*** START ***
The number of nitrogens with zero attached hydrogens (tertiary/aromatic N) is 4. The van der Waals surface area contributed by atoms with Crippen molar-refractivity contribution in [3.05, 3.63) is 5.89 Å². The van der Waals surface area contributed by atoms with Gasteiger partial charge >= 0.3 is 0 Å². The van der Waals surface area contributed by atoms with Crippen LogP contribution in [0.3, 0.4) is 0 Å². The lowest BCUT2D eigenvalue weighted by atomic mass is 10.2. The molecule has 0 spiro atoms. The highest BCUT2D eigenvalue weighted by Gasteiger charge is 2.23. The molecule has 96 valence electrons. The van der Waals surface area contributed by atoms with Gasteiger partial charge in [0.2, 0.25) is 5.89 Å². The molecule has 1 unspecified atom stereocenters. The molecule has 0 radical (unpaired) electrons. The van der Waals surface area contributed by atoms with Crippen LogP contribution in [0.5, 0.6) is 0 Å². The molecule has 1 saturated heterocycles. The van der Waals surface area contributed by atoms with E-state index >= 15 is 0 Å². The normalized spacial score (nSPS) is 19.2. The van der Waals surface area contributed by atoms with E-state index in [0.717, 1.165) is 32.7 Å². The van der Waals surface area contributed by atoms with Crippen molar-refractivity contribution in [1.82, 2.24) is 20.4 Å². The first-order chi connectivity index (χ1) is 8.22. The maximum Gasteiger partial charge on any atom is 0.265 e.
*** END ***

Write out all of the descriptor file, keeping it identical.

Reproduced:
The number of nitrogens with zero attached hydrogens (tertiary/aromatic N) is 4. The van der Waals surface area contributed by atoms with Crippen molar-refractivity contribution in [3.05, 3.63) is 5.89 Å². The van der Waals surface area contributed by atoms with Gasteiger partial charge >= 0.3 is 0 Å². The van der Waals surface area contributed by atoms with Crippen LogP contribution in [0.3, 0.4) is 0 Å². The lowest BCUT2D eigenvalue weighted by atomic mass is 10.2. The molecule has 0 spiro atoms. The highest BCUT2D eigenvalue weighted by Gasteiger charge is 2.23. The molecule has 96 valence electrons. The van der Waals surface area contributed by atoms with Gasteiger partial charge in [0.2, 0.25) is 5.89 Å². The molecule has 1 unspecified atom stereocenters. The molecule has 0 radical (unpaired) electrons. The van der Waals surface area contributed by atoms with Crippen LogP contribution in [0.5, 0.6) is 0 Å². The molecule has 1 saturated heterocycles. The van der Waals surface area contributed by atoms with E-state index >= 15 is 0 Å². The normalized spacial score (nSPS) is 19.2. The van der Waals surface area contributed by atoms with E-state index in [0.717, 1.165) is 32.7 Å². The van der Waals surface area contributed by atoms with Crippen molar-refractivity contribution in [1.82, 2.24) is 20.4 Å². The first-order chi connectivity index (χ1) is 8.22. The maximum Gasteiger partial charge on any atom is 0.265 e.